The bill would ensure that the overseas warrantless collection authorities of the FISA Amendments Act are not used as a pretext to target Americans in the U.S.

Section 306 – Use of Unlawfully Obtained Information
The bill would limit the government's use of information about Americans obtained under FISA Amendments Act procedures that the FISA Court later determines to be unlawful, while giving the court flexibility to allow such information to be used in appropriate cases.

Section 307 – Protections for International Communications of Americans
The bill would amend the FISA Amendments Act to create safeguards for communications not related to terrorism that the government knows have one end in the United States.

Section 308 – Computer Trespass
The bill would guard against abuse of a warrantless surveillance authority in the Patriot Act that allows computer owners who are subject to denial of service attacks or other episodes of hacking to give the government permission to monitor trespassers on their systems.

Title IV – Improvements to Further Congressional and Judicial Oversight

Section 401 – FISA Public Reporting
The bill would require limited additional public reporting on the use of FISA.

Section 402 – Use of FISA Evidence
The bill would apply the Classified Information Procedures Act to the use of FISA evidence in criminal cases, and allow the use of protective orders and other security measures in civil cases, to ensure that courts have discretion to allow litigants access to information where appropriate while still protecting sensitive information.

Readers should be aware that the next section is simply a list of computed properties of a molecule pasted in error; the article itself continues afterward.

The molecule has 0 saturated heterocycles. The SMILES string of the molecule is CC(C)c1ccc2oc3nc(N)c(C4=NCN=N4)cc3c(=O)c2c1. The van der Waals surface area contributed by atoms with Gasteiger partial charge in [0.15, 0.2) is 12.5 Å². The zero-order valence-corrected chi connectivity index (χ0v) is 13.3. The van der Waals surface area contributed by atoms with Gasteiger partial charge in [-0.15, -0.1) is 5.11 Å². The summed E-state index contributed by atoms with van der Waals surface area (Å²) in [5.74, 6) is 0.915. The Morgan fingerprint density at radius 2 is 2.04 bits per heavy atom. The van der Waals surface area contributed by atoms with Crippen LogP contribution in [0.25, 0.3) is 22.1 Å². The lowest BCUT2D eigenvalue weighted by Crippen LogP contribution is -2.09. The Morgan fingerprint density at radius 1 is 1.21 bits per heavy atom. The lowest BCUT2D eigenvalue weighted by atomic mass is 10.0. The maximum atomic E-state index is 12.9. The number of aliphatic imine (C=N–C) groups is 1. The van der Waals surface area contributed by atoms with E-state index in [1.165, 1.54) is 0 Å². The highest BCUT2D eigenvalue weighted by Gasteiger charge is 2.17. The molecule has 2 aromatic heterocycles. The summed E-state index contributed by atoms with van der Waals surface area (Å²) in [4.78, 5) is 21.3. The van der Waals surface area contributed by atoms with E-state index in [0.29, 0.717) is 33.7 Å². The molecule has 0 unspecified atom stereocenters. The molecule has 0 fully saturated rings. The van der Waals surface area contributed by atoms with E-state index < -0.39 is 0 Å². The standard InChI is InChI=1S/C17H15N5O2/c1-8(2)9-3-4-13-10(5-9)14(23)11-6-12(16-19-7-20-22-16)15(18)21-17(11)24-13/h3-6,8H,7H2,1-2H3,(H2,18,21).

Section 403 – Nationwide Court Orders
The bill would permit a recipient of a nationwide court order to challenge it either in the district where it was issued or in the district where the recipient is located.

Title V – Improvements to Further Effective, Focused Investigations

Section 501 – Domestic Terrorism
The Patriot Act's overbroad definition of domestic terrorism could cover acts of civil disobedience by political organizations. The bill would limit the qualifying offenses for domestic terrorism to those that constitute a federal crime of terrorism.

Section 502 – Material Support
The bill would amend the overly broad criminal definition of material support for terrorism by specifying that a person must know or intend the support provided will be used for terrorist activity.